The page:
Tuesday, November 20, 2012

The Lion & The Aardvark

I'm in print again. This time it's a very short story, Mother Knows Best, in Stone Skin Press' The Lion & the Aardvark. Here's the inside showing a wonderful illustration by Rachel Kahn.

Saturday, September 15, 2012


  I submitted a couple of stories to a short story collection this evening. My track record is fairly good in this regard, in that I've had two stories accepted out of about eight submissions.

  Rejection is not something I particularly worry about. I'm unlikely to have to make a living from writing which is fortunate given the relatively low volume of my output, regardless of the quality of the writing. That said, publication is encouraging and something of a justification for continuing to write.

  I think if I tried harder at submissions I would have more stories in print so perhaps I should put more effort into this end of the business. However, I'm not sure that would make me happier with the quality of my writing so for the more moment I'm going to focus on writing more and better.

Monday, September 10, 2012

Quietly Efficient

One of my earliest stories, and another one about animals. This time round it's wasps.
Quietly efficient by Steve Dempsey

It was a hot afternoon in June. Even the bees were lazily going about their business. I was stretched out on a lounger on the patio, a drink slowly warming next to me in the sun and my book forgotten on the floor. The SupaPlant™ was quietly and efficiently tending the garden.

It had taken some getting used to at first. There are machines that look like machines, car welding robots and the like. They're OK. And they're are those, only still in science fiction, like C3-PO that act just like people, they're OK too. But somewhere in between is Uncanny Valley where there those that are not quite machines and not quite people and are really disturbing. SupaPlant™ was a bit like this. Most of the time it looked like a shiny white lawnmower, and was quite safe. But if need be, it could unfurl these arms from somewhere, stand up to prune trees, peer in at blemishes to diagnose disease.

Creepiest of all, when it was running low on power, it would send a text to the phone asking for the back door to be opened. The first time this happened, I was watching some sport on TV and I wandered out back to find it crouched outside. When I opened the door it blossomed into almost a person, like some Japanese cartoon, with glistening legs, arms and a short stubby head. As I stood back in surprise, it strode past me into the house, plugged into the nearest socket and recharged itself. My wife came in to find me sitting there watching it with a look of disgust on my face. She laughed.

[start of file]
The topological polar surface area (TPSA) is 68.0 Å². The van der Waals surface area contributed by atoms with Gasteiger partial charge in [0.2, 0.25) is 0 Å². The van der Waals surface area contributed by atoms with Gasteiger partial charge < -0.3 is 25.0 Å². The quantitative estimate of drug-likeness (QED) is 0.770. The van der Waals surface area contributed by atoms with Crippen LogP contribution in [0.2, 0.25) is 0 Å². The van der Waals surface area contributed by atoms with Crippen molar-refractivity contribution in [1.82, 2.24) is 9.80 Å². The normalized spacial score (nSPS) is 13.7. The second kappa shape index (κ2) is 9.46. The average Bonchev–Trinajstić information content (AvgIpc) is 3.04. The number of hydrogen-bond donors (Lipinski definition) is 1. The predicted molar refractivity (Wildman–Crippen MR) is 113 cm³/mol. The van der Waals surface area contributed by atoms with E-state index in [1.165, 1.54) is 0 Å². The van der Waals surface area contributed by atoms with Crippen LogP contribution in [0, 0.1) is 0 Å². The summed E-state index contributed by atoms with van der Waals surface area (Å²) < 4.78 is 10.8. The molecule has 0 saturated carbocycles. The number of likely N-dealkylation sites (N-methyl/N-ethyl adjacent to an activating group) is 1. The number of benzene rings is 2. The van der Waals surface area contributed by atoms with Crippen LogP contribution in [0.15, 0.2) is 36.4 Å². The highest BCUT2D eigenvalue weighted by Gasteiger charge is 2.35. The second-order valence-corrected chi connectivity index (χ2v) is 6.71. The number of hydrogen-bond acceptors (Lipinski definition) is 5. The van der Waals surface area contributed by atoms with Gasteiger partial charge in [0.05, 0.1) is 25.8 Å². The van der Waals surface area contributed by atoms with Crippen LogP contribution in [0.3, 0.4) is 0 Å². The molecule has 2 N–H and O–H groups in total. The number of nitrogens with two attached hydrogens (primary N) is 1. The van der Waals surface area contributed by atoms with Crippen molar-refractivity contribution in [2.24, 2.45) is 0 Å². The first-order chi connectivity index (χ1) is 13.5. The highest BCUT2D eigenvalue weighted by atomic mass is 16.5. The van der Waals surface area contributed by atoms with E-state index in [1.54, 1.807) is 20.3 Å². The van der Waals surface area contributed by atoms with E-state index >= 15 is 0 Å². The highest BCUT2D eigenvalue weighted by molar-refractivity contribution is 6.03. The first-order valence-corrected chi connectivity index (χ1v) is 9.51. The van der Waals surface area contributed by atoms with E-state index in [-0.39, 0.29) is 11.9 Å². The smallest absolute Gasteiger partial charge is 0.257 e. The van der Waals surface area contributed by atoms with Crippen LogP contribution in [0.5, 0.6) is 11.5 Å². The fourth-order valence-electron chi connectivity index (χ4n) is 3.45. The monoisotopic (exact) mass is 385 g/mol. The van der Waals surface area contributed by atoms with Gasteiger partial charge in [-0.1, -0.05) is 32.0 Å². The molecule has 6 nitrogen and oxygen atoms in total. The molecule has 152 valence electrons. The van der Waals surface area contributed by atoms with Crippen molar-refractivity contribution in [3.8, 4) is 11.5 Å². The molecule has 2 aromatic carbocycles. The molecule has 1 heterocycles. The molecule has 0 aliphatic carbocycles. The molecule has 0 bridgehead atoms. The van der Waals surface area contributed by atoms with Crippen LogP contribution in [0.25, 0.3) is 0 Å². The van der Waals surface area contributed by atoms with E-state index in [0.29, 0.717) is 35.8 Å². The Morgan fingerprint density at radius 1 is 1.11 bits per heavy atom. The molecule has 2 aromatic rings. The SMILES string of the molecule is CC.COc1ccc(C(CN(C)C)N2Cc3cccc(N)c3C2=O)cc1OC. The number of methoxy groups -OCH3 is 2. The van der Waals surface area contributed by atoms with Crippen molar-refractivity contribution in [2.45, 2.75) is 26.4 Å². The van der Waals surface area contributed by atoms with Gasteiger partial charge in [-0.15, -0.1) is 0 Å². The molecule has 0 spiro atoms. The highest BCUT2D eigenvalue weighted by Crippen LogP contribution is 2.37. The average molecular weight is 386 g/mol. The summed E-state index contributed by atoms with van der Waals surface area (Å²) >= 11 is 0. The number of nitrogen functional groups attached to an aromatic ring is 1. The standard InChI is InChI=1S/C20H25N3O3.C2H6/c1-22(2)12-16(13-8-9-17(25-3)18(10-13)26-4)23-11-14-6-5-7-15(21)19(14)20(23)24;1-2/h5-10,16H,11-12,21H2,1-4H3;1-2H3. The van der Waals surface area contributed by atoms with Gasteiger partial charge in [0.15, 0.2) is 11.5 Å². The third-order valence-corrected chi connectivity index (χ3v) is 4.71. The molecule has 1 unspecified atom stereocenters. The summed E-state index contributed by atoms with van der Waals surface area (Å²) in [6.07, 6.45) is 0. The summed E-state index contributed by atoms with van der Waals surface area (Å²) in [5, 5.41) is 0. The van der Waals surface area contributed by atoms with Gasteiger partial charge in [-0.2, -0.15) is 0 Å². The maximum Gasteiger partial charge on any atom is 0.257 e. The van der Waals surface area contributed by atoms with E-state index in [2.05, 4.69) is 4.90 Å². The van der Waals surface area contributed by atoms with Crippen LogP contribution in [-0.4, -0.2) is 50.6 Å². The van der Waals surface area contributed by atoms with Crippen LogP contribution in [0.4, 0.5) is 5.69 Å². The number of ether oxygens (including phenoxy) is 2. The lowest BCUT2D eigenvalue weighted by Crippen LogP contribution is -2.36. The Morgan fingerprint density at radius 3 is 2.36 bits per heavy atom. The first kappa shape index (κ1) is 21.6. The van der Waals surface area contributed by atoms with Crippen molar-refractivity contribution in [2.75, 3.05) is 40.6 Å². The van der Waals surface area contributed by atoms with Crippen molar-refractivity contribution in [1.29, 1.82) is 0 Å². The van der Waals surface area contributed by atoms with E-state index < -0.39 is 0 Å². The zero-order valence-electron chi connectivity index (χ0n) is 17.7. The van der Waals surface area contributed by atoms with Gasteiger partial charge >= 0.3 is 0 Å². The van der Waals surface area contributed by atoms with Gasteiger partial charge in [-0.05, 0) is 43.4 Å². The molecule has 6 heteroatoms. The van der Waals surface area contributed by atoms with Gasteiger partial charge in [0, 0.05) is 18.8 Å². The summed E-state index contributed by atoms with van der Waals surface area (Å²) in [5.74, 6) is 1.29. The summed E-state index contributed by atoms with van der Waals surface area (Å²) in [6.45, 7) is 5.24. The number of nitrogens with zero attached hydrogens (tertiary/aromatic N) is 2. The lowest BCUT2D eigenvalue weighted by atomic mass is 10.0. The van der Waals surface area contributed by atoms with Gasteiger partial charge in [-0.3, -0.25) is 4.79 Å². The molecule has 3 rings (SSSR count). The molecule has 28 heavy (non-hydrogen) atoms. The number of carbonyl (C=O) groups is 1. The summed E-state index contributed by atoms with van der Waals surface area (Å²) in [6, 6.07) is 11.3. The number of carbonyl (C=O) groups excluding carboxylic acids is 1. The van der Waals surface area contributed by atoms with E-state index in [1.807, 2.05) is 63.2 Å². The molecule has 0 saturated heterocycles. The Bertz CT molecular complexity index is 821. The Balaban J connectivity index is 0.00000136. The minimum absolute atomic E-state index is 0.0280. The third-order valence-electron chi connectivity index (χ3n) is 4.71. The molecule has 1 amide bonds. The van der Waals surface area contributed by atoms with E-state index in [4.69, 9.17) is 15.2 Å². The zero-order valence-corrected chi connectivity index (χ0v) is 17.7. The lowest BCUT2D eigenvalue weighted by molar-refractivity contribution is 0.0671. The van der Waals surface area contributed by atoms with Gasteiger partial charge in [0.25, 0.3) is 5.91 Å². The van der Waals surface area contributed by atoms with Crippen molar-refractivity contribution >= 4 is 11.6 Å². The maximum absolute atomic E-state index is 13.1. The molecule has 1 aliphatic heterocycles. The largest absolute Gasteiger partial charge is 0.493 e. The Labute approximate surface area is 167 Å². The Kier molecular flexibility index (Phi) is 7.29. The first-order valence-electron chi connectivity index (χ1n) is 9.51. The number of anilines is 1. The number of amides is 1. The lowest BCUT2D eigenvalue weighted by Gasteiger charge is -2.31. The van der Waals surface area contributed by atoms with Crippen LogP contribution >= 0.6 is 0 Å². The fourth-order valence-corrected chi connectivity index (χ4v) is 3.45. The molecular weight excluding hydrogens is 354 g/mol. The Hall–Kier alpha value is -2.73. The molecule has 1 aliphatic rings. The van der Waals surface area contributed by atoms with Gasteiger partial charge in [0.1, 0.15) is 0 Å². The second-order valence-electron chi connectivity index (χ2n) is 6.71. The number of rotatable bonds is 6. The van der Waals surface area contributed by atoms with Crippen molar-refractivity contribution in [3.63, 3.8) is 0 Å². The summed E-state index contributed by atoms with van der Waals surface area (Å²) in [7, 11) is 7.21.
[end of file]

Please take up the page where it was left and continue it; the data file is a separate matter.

“Yeah, I did that the first time too,” she said.

It is really good though. It doesn't make cuttings. It squeezes all the moisture out of the grass which is puts back in the garden and produces these bricks of rough paperlike material which go in the recycling bin or somewhere. And it's really quiet. Even when mowing the lawn it hardly makes a noise.

So when this crunching noise came from the back of the garden, I was quiet startled. I sat up and there it was, it's long arms reaching up from the ground, pulling pieces of wood from the back fence. The strangest thing was that this was no panicky madness. Each tug at the back fence was exactly calculated to tear off a piece of wood just large enough to feed in it's mouth. It was even more menacing than had it run amok.

   I shouted down the garden at it, “Er, stop. SupaPlant™ stop!” But it didn't. It just carried on eating the fence. I ran to the house and shouted to my wife, “SupaPlant™'s gone all weird. Where's the remote control?” A few moments later she opened a window upstairs and looked out.
   “That is weird,” she said, “I wonder if it's getting it's nutrients”.

You have to understand that the new machines like the SupaPlant™ aren't just electronic. No, they have a tiny piece of brain matter that helps them make difficult decisions like whether a pretty white flower that it has found in a bed is too nice to be a weed. So once every month or so we have to feed it this brain food gloop.
  “I don't care if it's hungry. It can't eat the fence. Where's the remote?” I asked.
  “I think it's in the shed”, she said and went back to whatever she'd been doing.
I nipped over to the shed and pulled the door open. A few bees flew out. It seems that they'd been keeping out of the sun by building themselves a nest in the roof. They weren't the only ones who'd been busy. Across the back, where the shelves used to be, was a thing I'd never seen before. Like a 4' tall wine rack, but for tiny bottles, entirely made out of rough paper. I peered at it with a shudder. In each little hole, there was a tiny piece of twisted wire, a bit like some kind of insect pupa, each with a small cavity where a brain would go.

The remote! It was lying on the floor. As I bent over to pick it up I saw SupaPlant™ standing behind me. Where was the damn off switch?

Tuesday, September 04, 2012


And here's another from our creative writing chap books. This time it was called London Forgotten.

Monkey by Steve Dempsey
Tim in Putney, back against his front door, picked through his keys. He was drunk and so it took him several minutes of fumbling around in the low orange glare of the street light to select the correct one and get into his basement flat. He staggered along the corridor and collapsed through onto the sofa in the living room. Some time later he started. There was a strange earthy bitter smell in the room, like leaves or cabbage. Tim leaned over and switched on the light. It was the latest in Swedish design, like a small umbrella hanging from the ceiling. His mother had given it him but Tim found it annoying.